This lead me to believe that good technique is appreciated by all styles. If a technique is good regardless of its origins it will be seen in MMA. While I believe that Judo holds a special place in my heart it is not the end all and be all of martial arts. But the philosophy and principles of good Judo are prevalent in all forms of combat sports.

My philosphy now is to teach good take down technique to the MMA fighters that allows them to get to a great postion in a match. We scheme and work till we find the best technique for the fighter.

Mtripp
1/08/2009 10:58am,
Actually, I think the foot sweeps are a better bet from the clinch.

Bob Knoll has a tremendous DVD on this. He took the Judo foot sweeps and applied them to wrestling.

The throws you speak of are very good, and likely applied to a solid mma fighter's game. I just think the learning curve (the time taken) would be better spent elsewhere.

Goju - Joe
1/08/2009 11:02am,
The art of the take down is without a doubt the most difficult and under utilized aspects of martial arts in MMA. People are either not interested in learning it or have had little success using it (due to lack of practicing) that they disregard it.

One thing that irks me is hearing "Judo throw" but I like hearing the word Judo in reference to MMA so its tolerated. There is a multitude of applicable throws from Judo. Many of them have been used or they are very similar to wrestling take downs. There is a subtle difference between them. The way a wrestler uses a technique and a Judoka uses the same technique can be seen by the trained eye.

Utilization of a good technique is seen not just by high level Judoka. GSP, Hazelet and Nate Diaz have all pulled of spectacular haraigoshis to setup wins for matches. I wouldn't call any of them high level Judo players. They see that a technique is high percentage and add it to their arsenal.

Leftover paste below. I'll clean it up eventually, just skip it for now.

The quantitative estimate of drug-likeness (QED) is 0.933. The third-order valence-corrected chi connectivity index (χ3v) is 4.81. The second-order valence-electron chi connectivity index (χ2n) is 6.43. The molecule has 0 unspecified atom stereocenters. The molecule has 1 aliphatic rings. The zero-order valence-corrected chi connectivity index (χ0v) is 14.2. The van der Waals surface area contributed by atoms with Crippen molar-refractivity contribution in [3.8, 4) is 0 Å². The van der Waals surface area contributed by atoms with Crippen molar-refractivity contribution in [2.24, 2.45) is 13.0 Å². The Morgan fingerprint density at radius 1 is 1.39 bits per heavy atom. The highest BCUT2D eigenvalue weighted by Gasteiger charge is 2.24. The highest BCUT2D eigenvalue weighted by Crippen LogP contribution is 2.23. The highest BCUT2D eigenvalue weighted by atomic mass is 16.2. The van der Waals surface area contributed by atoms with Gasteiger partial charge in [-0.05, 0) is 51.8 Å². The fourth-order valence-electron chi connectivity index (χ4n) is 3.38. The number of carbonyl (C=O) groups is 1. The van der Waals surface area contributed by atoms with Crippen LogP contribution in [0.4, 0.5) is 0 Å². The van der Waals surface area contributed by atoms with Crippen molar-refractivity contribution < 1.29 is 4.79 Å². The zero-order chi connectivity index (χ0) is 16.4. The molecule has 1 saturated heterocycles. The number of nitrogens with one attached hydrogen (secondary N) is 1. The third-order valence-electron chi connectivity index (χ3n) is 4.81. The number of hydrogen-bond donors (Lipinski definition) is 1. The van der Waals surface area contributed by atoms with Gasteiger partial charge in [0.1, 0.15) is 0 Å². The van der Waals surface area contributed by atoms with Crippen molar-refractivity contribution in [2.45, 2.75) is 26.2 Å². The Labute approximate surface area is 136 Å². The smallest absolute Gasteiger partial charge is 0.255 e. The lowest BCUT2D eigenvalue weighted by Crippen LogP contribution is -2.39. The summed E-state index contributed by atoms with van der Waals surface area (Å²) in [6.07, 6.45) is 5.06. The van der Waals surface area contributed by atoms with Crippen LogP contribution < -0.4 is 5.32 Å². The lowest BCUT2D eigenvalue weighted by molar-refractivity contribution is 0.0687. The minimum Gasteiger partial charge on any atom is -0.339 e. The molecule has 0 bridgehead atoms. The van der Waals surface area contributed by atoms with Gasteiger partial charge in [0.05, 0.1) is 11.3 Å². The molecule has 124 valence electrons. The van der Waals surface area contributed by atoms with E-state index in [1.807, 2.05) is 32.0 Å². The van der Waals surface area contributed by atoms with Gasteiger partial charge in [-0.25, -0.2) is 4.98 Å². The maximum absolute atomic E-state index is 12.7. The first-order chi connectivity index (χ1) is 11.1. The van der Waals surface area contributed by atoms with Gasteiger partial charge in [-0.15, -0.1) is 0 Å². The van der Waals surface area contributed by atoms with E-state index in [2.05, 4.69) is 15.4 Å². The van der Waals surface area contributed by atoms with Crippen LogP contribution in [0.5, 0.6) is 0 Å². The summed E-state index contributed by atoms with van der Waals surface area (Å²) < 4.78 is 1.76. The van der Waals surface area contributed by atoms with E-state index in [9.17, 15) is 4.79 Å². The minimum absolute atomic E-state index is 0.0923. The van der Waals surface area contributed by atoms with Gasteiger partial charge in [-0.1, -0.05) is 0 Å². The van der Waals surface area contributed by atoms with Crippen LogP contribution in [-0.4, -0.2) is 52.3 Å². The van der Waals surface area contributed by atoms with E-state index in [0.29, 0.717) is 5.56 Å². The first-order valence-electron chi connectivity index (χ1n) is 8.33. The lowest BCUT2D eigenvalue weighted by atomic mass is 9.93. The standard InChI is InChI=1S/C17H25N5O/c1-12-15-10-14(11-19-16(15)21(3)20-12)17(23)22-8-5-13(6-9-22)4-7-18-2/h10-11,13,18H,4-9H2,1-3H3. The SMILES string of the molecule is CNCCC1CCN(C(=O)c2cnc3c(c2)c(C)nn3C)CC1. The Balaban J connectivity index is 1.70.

Haraigoshi seems to be the technique of choice right now and for good reason. It is an outside sweep technique that allows you to land in side control bypassing the guard. It can be used with an under hook, whizzer or head control. It can be executed if the motion is forward or sideways. It doesn't require you to change levels and for the most part is fairly safe.

I hate to disagree with Tripp but beginners in MMA would benefit from learning good Judo based take downs not Ippon Judo.

I attended a seminar with Dan Henderson in TX once. I went thinking I am going to learn wrestling from one of the masters of the sport. I was astonished at the techniques that he was showing and how closely they resembled Judo. The only difference was the grips due to it being no gi. He worked off a collar tie and under hook which is deadly. He talked about timing, foot placement, hip placement, good posture, off balancing and controlling the guy to the ground. One of my brown belts was with me and was the demonstration body for Dan. He came over and said "Does it feel like we are at a Judo seminar?". We both laughed. The take downs were hip toss (ogoshi), foot trip (sasae), ankle stab (kosoto) and a foot pick(kuchikitaioshi).

This lead me to believe that good technique is appreciated by all styles. If a technique is good regardless of its origins it will be seen in MMA. While I believe that Judo holds a special place in my heart it is not the end all and be all of martial arts. But the philosophy and principles of good Judo are prevalent in all forms of combat sports.

My philosphy now is to teach good take down technique to the MMA fighters that allows them to get to a great postion in a match. We scheme and work till we find the best technique for the fighter.

What do you think about the philiosophy of turning into a shot rather than sprawl.

Risk reward.

Reward is you get a throw and end up in the dominant position

Risk, you flub it and might end up with your back taken

Mtripp
1/08/2009 11:04am,
The most important thing to keep in mind, is the difference between

Possible, Probable, and Likely

The majority of time should be spent with Likely

Coach Josh
1/08/2009 12:50pm,
Taiotoshi not so much. Osoto is a rarity due to most of the time people are moving forward which is haraigoshi is seen more.

Foot sweeps without a doubt are were its at.

Sasae - Love it when Fedor uses it
Kouchi - great when the other guys back is on the cage
Ouchi-make sure you have a good guard pass.
Okuriashi - would make a high light reel out of any one
Deashi-which I would love to see and haven't yet.
Tsurikomiashiharai - another one I would like to see pulled off correctly. I am currently working on it for no gi.

On turning instead of sprawling hmmmmmm. I would say no at first. It would depend on how low the guy is shooting. IF he is real low then a sprawl is better. If he is high and you have a control ie. whizzer then I would say go for it.